Although John Oetgen and John Lineweaver are in the business of creating things for other people, the home they share isn’t decorated in the traditional sense of the word. “I didn’t move in here for a ‘decorated’ look,” says Oetgen, an acclaimed interior designer. “When you’re interested in art, architecture and beauty, you naturally accumulate things that you flip over.”
Their Buckhead home is filled with pieces by such notables as Picasso, Lalanne, Koons, Lichtenstein and Warhol, but the owners get equally excited by their book collection. In other words, this is not a house that reflects the color of the season or what’s in and what’s out.
“Everything we buy, or that I bought in the past, wasn’t because of who did it,” says Oetgen. “I don’t care about collecting an autograph. These are things that make me smile when I see them.”
For Lineweaver, a creative director whose work encompasses brand identity and marketing for corporate clients, the house is a laboratory, of sorts. The living room, with its 20-foot ceilings and curtained wall of floor-to-ceiling windows, is particularly well-suited to this purpose.
“It’s like a changing canvas,” says Lineweaver. “It’s gallery-like and allows you to change things up. And John’s a master of that.” A recent acquisition that has been given pride of place, for instance, is an original Tony Duquette biomorphic console and mirror—one of four—that Oetgen discovered at Bergdorf Goodman in New York.
Thanks to the home’s clean lines and architecture, new things like the Duquette pieces can be set next to old ones, like the 19th-century version of a Louis XVI canapé, with seemingly effortless ease. “When I saw the house in 2001,” says Oetgen, “I saw this great potential for a modern box. I found the house thrilling and aesthetically pleasing.”
These days, Oetgen and Lineweaver (along with bearded collies Double and Flizo) are also spending time at their new North Carolina mountain retreat, which was completed in early 2008. While their primary residence is light and bright, the mountain house is much more intimate and cozy, reflecting the moody landscape of the surrounding forest.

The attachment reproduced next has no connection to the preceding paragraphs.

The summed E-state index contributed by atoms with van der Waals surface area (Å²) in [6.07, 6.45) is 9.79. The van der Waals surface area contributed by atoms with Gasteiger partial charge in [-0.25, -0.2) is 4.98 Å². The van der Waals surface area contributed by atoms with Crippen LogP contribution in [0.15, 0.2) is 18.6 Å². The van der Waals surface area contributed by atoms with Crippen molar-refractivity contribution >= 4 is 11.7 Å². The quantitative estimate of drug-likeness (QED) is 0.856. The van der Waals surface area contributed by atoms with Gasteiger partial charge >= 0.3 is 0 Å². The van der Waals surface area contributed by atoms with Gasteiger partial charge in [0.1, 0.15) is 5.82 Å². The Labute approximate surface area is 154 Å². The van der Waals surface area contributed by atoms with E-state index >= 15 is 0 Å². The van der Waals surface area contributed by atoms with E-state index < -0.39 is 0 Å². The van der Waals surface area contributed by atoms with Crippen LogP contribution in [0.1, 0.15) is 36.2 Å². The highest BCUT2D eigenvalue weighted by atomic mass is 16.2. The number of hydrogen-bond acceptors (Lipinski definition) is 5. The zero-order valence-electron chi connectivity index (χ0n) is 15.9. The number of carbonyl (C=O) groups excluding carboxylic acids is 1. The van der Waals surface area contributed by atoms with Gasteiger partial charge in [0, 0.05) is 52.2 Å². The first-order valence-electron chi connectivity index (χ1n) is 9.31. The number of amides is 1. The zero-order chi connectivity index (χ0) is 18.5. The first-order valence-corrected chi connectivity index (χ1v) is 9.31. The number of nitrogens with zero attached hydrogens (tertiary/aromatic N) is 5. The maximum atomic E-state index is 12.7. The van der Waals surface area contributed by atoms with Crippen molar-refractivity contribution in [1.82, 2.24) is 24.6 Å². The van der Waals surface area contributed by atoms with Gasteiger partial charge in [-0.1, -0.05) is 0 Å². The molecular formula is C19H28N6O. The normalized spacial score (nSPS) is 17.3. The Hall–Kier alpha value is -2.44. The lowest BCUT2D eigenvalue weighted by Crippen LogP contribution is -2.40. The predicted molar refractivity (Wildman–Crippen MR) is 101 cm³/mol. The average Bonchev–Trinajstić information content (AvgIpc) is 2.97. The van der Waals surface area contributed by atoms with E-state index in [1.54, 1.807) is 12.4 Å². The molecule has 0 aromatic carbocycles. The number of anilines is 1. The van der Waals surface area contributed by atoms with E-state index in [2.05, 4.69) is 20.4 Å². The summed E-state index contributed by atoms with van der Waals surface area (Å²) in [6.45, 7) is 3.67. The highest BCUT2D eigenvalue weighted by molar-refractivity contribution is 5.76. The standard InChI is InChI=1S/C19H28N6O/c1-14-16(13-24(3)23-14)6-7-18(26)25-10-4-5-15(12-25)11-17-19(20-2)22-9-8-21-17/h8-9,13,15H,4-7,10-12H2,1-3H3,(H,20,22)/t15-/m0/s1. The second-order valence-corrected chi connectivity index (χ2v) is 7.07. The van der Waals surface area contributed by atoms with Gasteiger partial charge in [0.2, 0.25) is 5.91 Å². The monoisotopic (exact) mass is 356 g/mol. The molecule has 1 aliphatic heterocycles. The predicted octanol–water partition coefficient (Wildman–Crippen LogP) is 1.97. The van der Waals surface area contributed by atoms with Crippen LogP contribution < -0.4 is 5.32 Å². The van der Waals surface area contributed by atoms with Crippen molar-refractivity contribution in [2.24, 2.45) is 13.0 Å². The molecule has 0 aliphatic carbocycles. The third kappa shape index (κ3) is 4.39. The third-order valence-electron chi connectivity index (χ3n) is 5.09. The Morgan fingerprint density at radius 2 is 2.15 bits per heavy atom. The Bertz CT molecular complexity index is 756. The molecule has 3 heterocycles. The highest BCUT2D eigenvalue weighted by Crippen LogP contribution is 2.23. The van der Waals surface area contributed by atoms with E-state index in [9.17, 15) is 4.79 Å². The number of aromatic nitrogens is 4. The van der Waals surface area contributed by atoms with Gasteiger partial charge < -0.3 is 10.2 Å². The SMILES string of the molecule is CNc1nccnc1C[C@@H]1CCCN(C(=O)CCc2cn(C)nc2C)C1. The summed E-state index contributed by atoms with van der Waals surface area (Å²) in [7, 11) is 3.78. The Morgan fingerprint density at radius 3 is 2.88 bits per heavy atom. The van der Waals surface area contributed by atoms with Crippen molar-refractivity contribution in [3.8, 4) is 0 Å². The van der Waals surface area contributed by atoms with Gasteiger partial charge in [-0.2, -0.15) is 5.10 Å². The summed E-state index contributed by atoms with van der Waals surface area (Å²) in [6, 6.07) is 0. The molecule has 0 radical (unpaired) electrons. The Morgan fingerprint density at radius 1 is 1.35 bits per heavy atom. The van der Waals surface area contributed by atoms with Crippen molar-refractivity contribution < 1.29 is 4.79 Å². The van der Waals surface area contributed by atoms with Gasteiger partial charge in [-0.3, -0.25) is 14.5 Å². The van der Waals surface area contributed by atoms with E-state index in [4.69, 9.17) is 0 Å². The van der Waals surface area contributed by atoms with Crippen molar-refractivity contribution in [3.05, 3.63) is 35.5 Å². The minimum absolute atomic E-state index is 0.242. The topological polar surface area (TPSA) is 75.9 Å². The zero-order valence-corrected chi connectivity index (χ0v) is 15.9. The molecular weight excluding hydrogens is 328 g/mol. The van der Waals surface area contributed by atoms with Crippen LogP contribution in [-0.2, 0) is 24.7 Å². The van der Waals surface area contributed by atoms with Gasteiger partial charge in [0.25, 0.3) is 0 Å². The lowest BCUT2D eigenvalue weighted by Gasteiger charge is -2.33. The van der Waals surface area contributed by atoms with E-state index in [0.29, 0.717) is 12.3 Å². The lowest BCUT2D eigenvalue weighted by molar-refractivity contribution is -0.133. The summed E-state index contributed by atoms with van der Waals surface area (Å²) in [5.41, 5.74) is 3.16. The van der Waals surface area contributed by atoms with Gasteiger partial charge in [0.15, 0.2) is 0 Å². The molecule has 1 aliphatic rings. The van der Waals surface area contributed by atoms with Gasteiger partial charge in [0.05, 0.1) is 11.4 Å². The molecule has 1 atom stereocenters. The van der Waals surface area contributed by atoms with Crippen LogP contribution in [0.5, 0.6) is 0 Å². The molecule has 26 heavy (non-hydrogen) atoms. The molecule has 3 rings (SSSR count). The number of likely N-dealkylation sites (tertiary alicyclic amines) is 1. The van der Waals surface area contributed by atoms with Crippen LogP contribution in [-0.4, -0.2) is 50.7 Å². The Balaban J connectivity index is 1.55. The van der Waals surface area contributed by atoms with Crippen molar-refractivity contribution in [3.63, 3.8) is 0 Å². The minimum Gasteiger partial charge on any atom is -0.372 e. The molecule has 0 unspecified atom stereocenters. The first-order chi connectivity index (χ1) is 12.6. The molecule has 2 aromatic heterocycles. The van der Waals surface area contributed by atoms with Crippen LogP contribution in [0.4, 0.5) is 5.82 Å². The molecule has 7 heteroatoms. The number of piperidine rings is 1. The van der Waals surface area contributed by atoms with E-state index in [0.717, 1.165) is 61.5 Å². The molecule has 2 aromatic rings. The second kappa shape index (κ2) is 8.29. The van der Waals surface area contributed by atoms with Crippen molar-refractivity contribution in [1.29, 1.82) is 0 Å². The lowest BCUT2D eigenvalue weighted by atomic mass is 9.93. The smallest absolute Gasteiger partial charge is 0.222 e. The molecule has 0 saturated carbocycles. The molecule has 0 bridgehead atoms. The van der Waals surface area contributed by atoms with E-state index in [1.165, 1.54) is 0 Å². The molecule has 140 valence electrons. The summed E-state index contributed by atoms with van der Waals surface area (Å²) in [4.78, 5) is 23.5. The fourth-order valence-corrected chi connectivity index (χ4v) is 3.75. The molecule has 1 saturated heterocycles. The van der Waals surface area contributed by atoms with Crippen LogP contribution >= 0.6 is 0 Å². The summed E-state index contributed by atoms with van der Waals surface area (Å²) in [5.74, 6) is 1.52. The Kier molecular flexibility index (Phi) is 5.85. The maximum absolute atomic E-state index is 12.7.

“We have come to appreciate the antithesis of each of the houses,” says Lineweaver. “The history of our lives is reflected in both of them. Every time we look at something, we remember where we were or what we were doing when we bought it. Every piece holds a special memory and each of the houses has a real energy.”
SENSE OF STYLE
This past spring, John Oetgen has been on a roll. In addition to completing a move and expansion of his offices—and putting the finishing touches on design projects at Miami Beach, The Brookwood (a new condominium building on Peachtree Road), and the dining room of the Decorators’ Show House & Gardens at the St. Regis Atlanta Hotel & Residences—Oetgen debuted a new upholstery collection for Jerry Pair showrooms in Atlanta, New York and Dania, Florida. Standout pieces include a sexy slipper chair, a glamorous tufted sofa and an extra-large lounge chair.
John Oetgen, John Oetgen Design Inc., Atlanta, (404) 352-1112